The widow and brother of slain Washington cardiologist Michael Halberstam have sharply criticized Life magazine's arrangement to pay $9,000 to Bernard C. Welch, the man charged with Halberstam's murder, for exclusive photographs that will appear in the magazine's February issue.

"We consider them [Life] to be an accomplice of my brother's killer," said author David Halberstam, contending the magazine is improperly rewarding an accused killer and professional burglar. "The whole thing is shattering to us. They [Life editors] are as smarmy as the National Enquirer, hiding in their fancier suits."

Elliot Jones, Michael Halberstam's widow, who said she freely provided Life with photographs of Halberstam without knowledge of the Welch deal, said she would never have cooperated had she known the magazine intended to pay for photographs of Welch and interview him.

"It devastated me," Jones said. "Somewhere in New York they decided, 'Well, we know we're going to get a lot of flak out of this, but we'll ride it out. His widow, this might cause her some grief, but the hell with them. We'll sell a lot of copies.'"

An editor of Life said yesterday that the magazine "did not mislead Elliot Jones about what sort of story we were doing, nor did we pay money to interview Welch. We told Welch's agent [an attorney representing Welch's literary interests] that we would pay for any photographs we chose to run with the story."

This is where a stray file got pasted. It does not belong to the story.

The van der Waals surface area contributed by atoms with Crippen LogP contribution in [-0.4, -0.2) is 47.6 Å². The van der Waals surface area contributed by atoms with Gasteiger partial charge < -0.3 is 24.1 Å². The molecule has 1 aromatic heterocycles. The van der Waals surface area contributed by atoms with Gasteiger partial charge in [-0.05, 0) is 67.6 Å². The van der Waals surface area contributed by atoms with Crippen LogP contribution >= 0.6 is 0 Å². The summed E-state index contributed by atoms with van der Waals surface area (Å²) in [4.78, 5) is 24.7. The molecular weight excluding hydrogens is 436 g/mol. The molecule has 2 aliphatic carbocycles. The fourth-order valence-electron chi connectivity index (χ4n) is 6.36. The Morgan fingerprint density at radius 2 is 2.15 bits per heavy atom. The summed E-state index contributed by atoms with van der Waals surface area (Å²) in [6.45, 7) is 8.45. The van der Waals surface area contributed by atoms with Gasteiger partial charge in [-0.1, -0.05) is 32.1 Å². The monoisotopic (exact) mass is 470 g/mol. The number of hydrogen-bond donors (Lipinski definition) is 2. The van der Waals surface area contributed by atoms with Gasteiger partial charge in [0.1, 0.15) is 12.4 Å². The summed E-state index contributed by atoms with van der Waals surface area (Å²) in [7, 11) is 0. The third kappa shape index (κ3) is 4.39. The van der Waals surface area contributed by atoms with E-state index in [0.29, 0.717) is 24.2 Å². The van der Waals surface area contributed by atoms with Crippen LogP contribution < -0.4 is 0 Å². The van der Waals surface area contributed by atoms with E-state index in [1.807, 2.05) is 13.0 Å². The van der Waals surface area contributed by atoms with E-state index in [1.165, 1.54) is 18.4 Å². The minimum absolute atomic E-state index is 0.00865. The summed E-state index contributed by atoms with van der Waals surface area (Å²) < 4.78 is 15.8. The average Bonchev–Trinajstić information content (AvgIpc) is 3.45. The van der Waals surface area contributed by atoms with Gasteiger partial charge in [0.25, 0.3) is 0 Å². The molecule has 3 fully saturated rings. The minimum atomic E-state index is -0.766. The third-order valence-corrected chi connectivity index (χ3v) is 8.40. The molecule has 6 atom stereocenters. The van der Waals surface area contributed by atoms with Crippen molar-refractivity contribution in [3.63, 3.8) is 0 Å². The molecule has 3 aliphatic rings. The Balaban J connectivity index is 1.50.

Life did not agree to buy the photographs until after viewing them, the editor said, and Life did not consider its exclusive interview with Welch as part of the financial agreement struck with his attorney.

In a related development, D.C. Superior Court Judge James A. Belson -- who had tentatively granted Welch a psychiatric examination paid for with public funds after Welch claimed he had no money -- yesterday wrote Welch's defense attorney, Sol Z. Rosen, reminding him that an affidavit supporting Welch's alleged indigency was one week overdue.

Until the affidavit is filed, the letter said, no final determination of Welch's indigency claim will be made. Belson's original order said that if it were later established that Welch could afford the cost of the psychiatric examination, he would be required to make some reimbursement.

The controversy surrounding Welch's financial arrangements with Life surfaced Wednesday, one day before Welch was formally indicted on a charge of the first-degree murder of Halberstam, who was shot by an intruder at his Northwest Washington home last Dec. 5. He was also indicted on burglary charges in connection with break-ins at four other homes in Washington the day of the Halberstam killing.

In his interview with Life, Welch sidesteps the question of his involvement in the Halberstam case, but says that a list of his burglary victims "would read like a Who's Who of Washington politics."

The Life article will also contain eight snapshots of Welch and a photo taken of him at D.C. jail. Welch's attorneys continued yesterday to decline comment on the agreement with Life.

David Halberstam, a former New York Times reporter, said that Life has now offered to pay the Halberstams for photos of Michael. "They can take their money and stuff it . . ." David Halberstam said.